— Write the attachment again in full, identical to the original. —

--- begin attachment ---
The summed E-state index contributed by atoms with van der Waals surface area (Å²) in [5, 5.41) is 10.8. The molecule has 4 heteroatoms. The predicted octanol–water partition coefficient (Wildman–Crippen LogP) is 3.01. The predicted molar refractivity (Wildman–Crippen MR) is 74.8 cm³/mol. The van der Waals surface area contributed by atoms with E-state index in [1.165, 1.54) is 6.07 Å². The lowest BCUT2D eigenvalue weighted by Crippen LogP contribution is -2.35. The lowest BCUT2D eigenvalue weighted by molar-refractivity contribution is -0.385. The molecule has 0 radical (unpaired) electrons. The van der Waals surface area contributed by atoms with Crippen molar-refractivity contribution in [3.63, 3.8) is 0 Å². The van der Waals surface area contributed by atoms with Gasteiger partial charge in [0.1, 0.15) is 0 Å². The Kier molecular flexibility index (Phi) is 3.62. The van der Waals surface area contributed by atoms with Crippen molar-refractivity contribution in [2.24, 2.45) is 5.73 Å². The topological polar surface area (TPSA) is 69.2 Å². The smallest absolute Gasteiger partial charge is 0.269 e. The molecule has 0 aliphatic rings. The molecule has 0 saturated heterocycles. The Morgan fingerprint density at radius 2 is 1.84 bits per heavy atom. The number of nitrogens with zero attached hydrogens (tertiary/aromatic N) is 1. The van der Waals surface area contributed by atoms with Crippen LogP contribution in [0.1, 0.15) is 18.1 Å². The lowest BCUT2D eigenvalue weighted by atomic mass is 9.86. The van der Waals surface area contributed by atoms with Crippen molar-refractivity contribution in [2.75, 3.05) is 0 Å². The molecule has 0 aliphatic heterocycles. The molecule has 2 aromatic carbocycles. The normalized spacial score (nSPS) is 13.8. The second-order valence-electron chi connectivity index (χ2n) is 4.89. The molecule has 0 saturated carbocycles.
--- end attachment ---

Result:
The summed E-state index contributed by atoms with van der Waals surface area (Å²) in [5, 5.41) is 10.8. The molecule has 4 heteroatoms. The predicted octanol–water partition coefficient (Wildman–Crippen LogP) is 3.01. The predicted molar refractivity (Wildman–Crippen MR) is 74.8 cm³/mol. The van der Waals surface area contributed by atoms with E-state index in [1.165, 1.54) is 6.07 Å². The lowest BCUT2D eigenvalue weighted by Crippen LogP contribution is -2.35. The lowest BCUT2D eigenvalue weighted by molar-refractivity contribution is -0.385. The molecule has 0 radical (unpaired) electrons. The van der Waals surface area contributed by atoms with Crippen molar-refractivity contribution in [3.63, 3.8) is 0 Å². The van der Waals surface area contributed by atoms with Gasteiger partial charge in [0.1, 0.15) is 0 Å². The Kier molecular flexibility index (Phi) is 3.62. The van der Waals surface area contributed by atoms with Crippen molar-refractivity contribution in [2.24, 2.45) is 5.73 Å². The topological polar surface area (TPSA) is 69.2 Å². The smallest absolute Gasteiger partial charge is 0.269 e. The molecule has 0 aliphatic rings. The molecule has 0 saturated heterocycles. The Morgan fingerprint density at radius 2 is 1.84 bits per heavy atom. The number of nitrogens with zero attached hydrogens (tertiary/aromatic N) is 1. The van der Waals surface area contributed by atoms with Crippen LogP contribution in [0.1, 0.15) is 18.1 Å². The lowest BCUT2D eigenvalue weighted by atomic mass is 9.86. The van der Waals surface area contributed by atoms with Crippen molar-refractivity contribution in [2.75, 3.05) is 0 Å². The molecule has 0 aliphatic heterocycles. The molecule has 2 aromatic carbocycles. The normalized spacial score (nSPS) is 13.8. The second-order valence-electron chi connectivity index (χ2n) is 4.89. The molecule has 0 saturated carbocycles.